This Japanese doll looks like a woman from Ukiyo-e (pictures of the "floating world") wood block prints. She is sensual and inviting; posing to fix her hair with a hair pin. To do so, she would need to tilt her head sideways and gently pull out the hair pin so she wll not make a mess of the hairdo. The process takes delicate movement of the fingers and is also a chance to show off the area behind her neck which is considered to be the most sensual place to show for a women wearing a kimono.
This is a beautiful old doll. It is not one of the mass produced dolls of today. On the black lacquer stand, it picks up the black color from her sleeves and hair. Her hair was done in a style that first originated in the 18th Century Yuhri/Yuuri (licensed pleasure quarters) and became popular among other women. A wire is used within her hair to lift the sides, giving it a see-through look. Originally, strips of whale bone were used.
Her kimono and obi sash are hand sewn with silk. The fabrics were probably taken from an old kimono and shows the color loss on her kimono. The obi has some embroideries and is worn in the casual Nagashi style called “Kai (shell) no Kuchi (mouth)”. The Gofun (ground oyster shell mixed with glue) finish on her face has a beautiful age patina. All Kanzashi hair ornaments are made like the real one with Bekko which is tortoise shell.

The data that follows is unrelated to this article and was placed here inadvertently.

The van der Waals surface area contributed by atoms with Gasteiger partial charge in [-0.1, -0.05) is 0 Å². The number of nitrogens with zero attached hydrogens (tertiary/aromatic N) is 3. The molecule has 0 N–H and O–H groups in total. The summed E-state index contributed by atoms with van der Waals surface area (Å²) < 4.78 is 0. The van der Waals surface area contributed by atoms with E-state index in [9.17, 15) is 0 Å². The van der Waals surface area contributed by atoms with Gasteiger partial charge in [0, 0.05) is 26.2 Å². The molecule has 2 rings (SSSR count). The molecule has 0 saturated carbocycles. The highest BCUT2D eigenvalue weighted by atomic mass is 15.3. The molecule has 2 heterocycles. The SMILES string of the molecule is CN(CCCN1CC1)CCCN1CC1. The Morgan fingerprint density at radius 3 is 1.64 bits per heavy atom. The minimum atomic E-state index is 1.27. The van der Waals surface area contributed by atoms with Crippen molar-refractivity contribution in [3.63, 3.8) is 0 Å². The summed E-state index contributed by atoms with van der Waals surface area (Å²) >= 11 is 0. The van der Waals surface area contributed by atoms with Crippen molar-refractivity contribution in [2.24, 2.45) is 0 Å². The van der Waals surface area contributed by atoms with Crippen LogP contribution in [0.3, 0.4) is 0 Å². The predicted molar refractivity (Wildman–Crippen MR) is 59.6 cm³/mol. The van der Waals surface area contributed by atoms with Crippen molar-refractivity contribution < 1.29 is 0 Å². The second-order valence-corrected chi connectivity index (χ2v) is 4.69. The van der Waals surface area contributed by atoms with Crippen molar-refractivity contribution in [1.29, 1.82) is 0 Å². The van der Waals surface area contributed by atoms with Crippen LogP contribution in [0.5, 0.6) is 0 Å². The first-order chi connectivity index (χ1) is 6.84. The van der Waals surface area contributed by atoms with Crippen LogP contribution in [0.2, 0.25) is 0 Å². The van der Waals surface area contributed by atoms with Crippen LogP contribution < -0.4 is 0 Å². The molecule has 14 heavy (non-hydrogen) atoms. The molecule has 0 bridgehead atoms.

The last small photo of an eye does not belong to this doll. The photo itself belong to someone else that we need to hear from (please contact us). The doll (on the last photo) is made by the Iki ningyo "living doll" artist, MATSUMOTO Kisaburo and later in 1898 (?) was revived by his disciple, EJIMA Eijiro (late Meiji to early showa). We are not suggesting here that this doll was done by Ejima. When we saw the quality and similar eyes, we wanted to share this photo of great work from the past. The photo may have a copyright. As soon as we hear from the owner, we want to ask for permission of use or a link to the site.
The approx. size of the doll is 11 inches tall sitting on 1/2" thick wood stand. The attachments: Shamisen music instrument (new and plastic) and Tobacco-bon/Kiseru pipe (Taisho to early Showa period, 1920-1940). We have an old mirror/cabinet as an option. Please ask.